A land reform expert charged with advising ministers has issued a stinging indictment of a Scottish Government decision to take the lease of sporting rights on the isle of Raasay away from local crofters.
Highland historian Professor Jim Hunter said ministers should try to buy the rights back from the South Ayrshire Stalking partnership.
It bid £2000 a year more than the crofters' offer of £1150 for the rights when the old lease expired, and the bid was accepted by civil servants.
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Mr Hunter, a vice-chairman of the Scottish Government's Land Reform Review Group, said the Scottish Government had, in effect, transferred the rights from Raasay crofters to "external and absentee" interests. He added: "This runs counter to the Government's stated commitment to empower communities and to expand community control of assets."
Mr Hunter said what happened on Raasay was all the more dis-appointing because the crofters' 18 years of deer management had boosted the value of the sporting lease "which the Government has now cashed in".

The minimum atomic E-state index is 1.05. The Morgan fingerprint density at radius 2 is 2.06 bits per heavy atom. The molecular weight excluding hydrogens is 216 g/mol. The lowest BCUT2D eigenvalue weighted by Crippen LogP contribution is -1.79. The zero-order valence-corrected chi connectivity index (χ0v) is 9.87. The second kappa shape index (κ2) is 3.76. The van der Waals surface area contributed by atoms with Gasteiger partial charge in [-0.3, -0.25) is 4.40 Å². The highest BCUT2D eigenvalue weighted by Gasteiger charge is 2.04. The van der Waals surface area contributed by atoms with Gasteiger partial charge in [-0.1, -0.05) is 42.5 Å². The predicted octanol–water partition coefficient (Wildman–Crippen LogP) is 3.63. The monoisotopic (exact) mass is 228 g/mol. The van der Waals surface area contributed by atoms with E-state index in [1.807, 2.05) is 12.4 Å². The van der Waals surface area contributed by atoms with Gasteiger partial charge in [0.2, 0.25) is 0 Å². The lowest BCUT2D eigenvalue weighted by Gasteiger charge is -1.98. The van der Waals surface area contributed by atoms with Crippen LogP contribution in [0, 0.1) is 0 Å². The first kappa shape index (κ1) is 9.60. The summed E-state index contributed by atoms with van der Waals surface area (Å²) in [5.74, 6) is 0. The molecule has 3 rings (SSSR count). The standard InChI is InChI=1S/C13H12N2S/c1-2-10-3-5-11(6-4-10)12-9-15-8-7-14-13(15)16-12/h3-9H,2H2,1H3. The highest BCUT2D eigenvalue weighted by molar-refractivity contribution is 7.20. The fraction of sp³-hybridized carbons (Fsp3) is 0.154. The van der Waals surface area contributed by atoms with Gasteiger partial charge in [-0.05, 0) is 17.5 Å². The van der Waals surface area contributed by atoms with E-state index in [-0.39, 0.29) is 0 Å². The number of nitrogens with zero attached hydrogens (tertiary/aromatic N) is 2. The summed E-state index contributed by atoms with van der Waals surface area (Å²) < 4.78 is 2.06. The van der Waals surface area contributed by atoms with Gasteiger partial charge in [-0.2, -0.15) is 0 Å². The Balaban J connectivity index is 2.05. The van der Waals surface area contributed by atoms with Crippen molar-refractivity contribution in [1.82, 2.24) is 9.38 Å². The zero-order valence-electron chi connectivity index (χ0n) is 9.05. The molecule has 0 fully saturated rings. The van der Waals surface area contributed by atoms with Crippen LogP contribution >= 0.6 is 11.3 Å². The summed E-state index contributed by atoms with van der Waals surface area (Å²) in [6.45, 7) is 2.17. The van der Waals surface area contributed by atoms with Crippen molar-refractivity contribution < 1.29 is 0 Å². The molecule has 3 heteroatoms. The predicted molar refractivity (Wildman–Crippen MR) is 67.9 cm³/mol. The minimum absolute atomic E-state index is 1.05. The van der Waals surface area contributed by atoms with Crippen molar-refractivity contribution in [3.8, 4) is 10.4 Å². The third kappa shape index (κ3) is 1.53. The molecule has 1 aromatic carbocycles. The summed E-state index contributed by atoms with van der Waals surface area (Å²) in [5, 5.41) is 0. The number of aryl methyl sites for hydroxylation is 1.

"Ministers in Edinburgh should immediately acknowledge a bad mistake has been made – one that can in no way be defended or excused. But they should do much more than that.
"They should open discussions with the new holders of the sporting lease with a view to buying it back and restoring it to its previous crofter holders."
He said they should also tell Forestry Commission Scotland (FCS) to press ahead with getting its woods on Raasay into com-munity ownership.
FCS said the community will get first refusal on 711 acres of island woodland, including the sporting rights in the woods.
A spokesman for the Scottish Government said the stalking bid was accepted by officials without ministerial involvement.
Anne Gillies, secretary of the Raasay Crofters' Association, said what has happened on the sporting rights was "quite simply wrong".